TP24 cassette“Like Gidea Park, I wanted to give the semblance of a virtual band which I named ‘4th of July’. Soon, a friend had joined and we were a duo and then after 2 additional band mates arrived it meant we were no longer a ‘virtual’ band at all, but very real! However, in reverence to its humble origins the band’s first ‘album’ (well cassette actually) was recorded ingeniously in two stages. The music was taped in one band member’s living room and the vocals overdubbed in my living room using the rather basic ‘karaoke’ function of our vertical record deck/music centre. I seem to recall we sold around 30-40 copies in school at about £3 a pop – which I’m sure we considered quite a success at the time!”

The problem for Conrad was that as you get older and more experienced, makeshift recording will no longer do. Back in the late eighties, you could lay your hands on a decent 4 or 8 track recorder if you had the funds, but even then, a professional sound was only really attainable in a proper studio and that was big money if you wanted to do it right.

“My first recording studio experience with a band called ‘The Mighty Llamas” (yes, really!) taught me the important lesson that you can’t rush recording. We couldn’t afford much, so we packed 3 songs into a day and had a separate evening session to mix them. We were well rehearsed, but we didn’t really know how to use the studio tools available to us very creatively or have the time to learn. We had a limited, unenthusiastic engineer, who really didn’t do what we had recorded any justice in the mix. Without knowing your recording tools or having a decent producer to help you, studio recording was hit and miss. The most important ingredient is time and given time means money – this was often out of reach for the struggling band and musician”

TP24 Bonafido CoverSubsequently, Conrad was lucky enough to work with and learn from friends who had invested in expensive home studio hardware. In the late nineties, his then band ‘Bark!’ invested around £10,000 in making an album and producing CDs in a professional London studio.

“We had enough experience between us to understand the minimum amount of time needed to get a good result and we had creative engineers/producers to suggest helpful options and ideas. Spreading the cost meant it took us about 2 years to make the album but we got a result we were all happy with. That said, with more time, I’m sure I could have mixed it better, but that’s probably just the perfectionist in me!”

What that experience particularly demonstrated to Conrad was the level of technology now available to recording artists. In addition to its impressive studio rooms, mixing desk and hardware, it was the sophistication of the studio’s software that mesmerized Conrad.

“The potential for the solo recording artist was amazing and as a guitar band, I knew that we had barely scratched the surface of what it could do. My next revelation was how much of this software was available for home computers at an extremely economical price. I had watched friends spend thousands of pounds on studio hardware in the nineties and as a band we had just paid around £10,000 to make a CD. Suddenly, provided you had a decent PC, you could spend less than £500 on software, interfaces and a keyboard controller and you had the basics for a Studio in your spare room”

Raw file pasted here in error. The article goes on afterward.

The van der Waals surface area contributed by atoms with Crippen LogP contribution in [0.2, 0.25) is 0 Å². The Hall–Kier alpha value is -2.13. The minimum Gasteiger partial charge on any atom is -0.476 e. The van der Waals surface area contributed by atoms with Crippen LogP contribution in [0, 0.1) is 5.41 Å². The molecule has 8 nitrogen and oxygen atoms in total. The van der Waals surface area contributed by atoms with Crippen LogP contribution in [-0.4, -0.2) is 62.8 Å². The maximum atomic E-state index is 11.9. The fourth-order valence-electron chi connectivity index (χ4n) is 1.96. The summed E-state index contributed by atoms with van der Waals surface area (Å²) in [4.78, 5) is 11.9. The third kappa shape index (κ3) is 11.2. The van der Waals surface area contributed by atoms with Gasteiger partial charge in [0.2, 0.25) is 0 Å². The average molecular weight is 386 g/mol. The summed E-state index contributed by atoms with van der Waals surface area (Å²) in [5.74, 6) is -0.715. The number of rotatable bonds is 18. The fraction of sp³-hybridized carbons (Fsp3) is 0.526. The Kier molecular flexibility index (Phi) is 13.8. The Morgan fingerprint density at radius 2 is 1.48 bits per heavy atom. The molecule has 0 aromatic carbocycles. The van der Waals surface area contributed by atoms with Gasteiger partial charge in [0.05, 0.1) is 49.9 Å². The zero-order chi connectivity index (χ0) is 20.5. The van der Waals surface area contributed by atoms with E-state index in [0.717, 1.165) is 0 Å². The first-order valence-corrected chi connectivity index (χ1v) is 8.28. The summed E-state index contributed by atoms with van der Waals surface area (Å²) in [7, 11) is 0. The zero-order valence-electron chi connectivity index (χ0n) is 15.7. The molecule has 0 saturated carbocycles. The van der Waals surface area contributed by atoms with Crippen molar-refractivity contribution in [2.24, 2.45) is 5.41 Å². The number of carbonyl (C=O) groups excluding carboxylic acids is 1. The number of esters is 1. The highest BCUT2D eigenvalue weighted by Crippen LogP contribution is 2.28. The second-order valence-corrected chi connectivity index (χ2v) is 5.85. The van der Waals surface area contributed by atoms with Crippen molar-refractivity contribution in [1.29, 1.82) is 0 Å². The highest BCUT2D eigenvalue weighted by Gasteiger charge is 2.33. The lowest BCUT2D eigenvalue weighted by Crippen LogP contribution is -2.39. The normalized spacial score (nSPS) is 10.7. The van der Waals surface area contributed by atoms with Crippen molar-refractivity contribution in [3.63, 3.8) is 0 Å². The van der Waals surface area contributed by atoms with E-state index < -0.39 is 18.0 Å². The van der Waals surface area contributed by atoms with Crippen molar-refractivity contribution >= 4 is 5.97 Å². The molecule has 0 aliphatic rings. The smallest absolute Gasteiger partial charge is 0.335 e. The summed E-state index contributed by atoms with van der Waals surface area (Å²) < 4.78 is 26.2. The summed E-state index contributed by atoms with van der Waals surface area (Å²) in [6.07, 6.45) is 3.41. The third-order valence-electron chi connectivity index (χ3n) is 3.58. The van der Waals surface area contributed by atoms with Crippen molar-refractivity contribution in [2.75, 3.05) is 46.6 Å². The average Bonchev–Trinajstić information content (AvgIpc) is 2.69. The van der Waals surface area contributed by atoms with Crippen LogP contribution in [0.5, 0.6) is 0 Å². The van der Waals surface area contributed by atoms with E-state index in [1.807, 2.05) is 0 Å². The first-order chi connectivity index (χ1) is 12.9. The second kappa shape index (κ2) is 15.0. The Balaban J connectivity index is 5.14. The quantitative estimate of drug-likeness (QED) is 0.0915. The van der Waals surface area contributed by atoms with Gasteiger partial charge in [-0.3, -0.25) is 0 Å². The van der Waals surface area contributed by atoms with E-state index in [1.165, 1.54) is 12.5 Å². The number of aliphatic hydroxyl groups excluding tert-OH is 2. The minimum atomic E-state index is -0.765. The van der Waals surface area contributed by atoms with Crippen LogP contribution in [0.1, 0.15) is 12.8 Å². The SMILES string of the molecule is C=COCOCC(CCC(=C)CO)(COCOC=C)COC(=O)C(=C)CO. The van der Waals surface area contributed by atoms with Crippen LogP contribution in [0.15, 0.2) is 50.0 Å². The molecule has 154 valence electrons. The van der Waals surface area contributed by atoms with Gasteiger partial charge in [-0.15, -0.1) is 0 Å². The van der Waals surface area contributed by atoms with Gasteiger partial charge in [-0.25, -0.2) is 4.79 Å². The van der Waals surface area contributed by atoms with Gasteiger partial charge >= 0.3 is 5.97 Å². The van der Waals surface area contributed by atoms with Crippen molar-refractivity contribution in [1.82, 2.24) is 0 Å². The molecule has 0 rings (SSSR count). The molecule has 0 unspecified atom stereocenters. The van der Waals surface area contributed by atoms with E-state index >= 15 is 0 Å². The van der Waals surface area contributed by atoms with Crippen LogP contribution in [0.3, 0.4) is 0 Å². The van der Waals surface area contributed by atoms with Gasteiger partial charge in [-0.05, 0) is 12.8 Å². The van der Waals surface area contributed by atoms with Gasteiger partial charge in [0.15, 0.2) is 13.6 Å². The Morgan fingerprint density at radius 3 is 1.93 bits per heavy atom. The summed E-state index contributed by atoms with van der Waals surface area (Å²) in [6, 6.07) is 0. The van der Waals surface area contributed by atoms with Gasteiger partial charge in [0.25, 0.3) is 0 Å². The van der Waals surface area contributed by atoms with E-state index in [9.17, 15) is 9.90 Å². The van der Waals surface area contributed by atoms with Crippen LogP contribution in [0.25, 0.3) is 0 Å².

His band ‘Bark!’ was reaching the end of its natural life, and Conrad’s attention shifted to home recording.

TP24 Strawberry Yoga Cover“I was impressed by the quality of recording I could achieve. I started out with Cakewalk Sonar software and graduated to ‘the king of home recording’ Logic Pro for Macs. Suddenly I had the time to make things sound the way I really wanted. I recorded new songs and re-visited old ones that I had never previously recorded or where I had been unhappy with the results. When friends and acquaintances are listening to your music and not hearing a major difference to the quality they generally enjoy on the radio or on CDs or iPods – you know you’ve cracked it.”

Recording music isn’t the only thing that technology has changed in the last 35 years for the aspiring musician.

“In the past, even if you could make a record or CD yourself, how were you going to get it to people in an effective way without a record deal? The internet changed that forever. Although I was still making music on CDs in the mid-2000s, I had started to upload songs for streaming on My Space (which was still ‘hot’ back then). Now other platforms like SoundCloud have taken over and these are great sites to place your music and share through social networking sites like Twitter and Facebook.”

Conrad has taken the next step in digital distribution and released his first single to buy on download platforms like iTunes, Amazon, CD Baby etc.

Image“If no ones going to sign me – I’ll do it myself! The notion of such a thing when I started this journey in the eighties, would have been the stuff of dreams. I’m still like a kid in a sweet shop when it comes to recording my own songs. Starting off with a blank canvas and slowing watching the result emerge. Now I have the tools to do it right and a way to make the fruits of my labour available to the world. The challenge these days is how to market yourself in the vast sea of performers who are all vying for attention. Still, I’m sure technology can help with that too and appearing in a blog on WordPress can’t hurt!”

You can download Conrad’s first digital single ‘The Next James Bond’ from iTunes or Amazon and can stream it on Spotify.

Conrad is currently working on an album for his new virtual band ‘Macrowasp’ for release later this year. You can hear how it’s progressing and other tracks from his back catalogue on SoundCloud.

I think I’ll leave it to Conrad to sum up his musical journey:

“The cassette recorders may have been replaced by an iMac running Logic Pro, but the heart and soul is just the same as it’s always been and long may it continue!”



%d bloggers like this: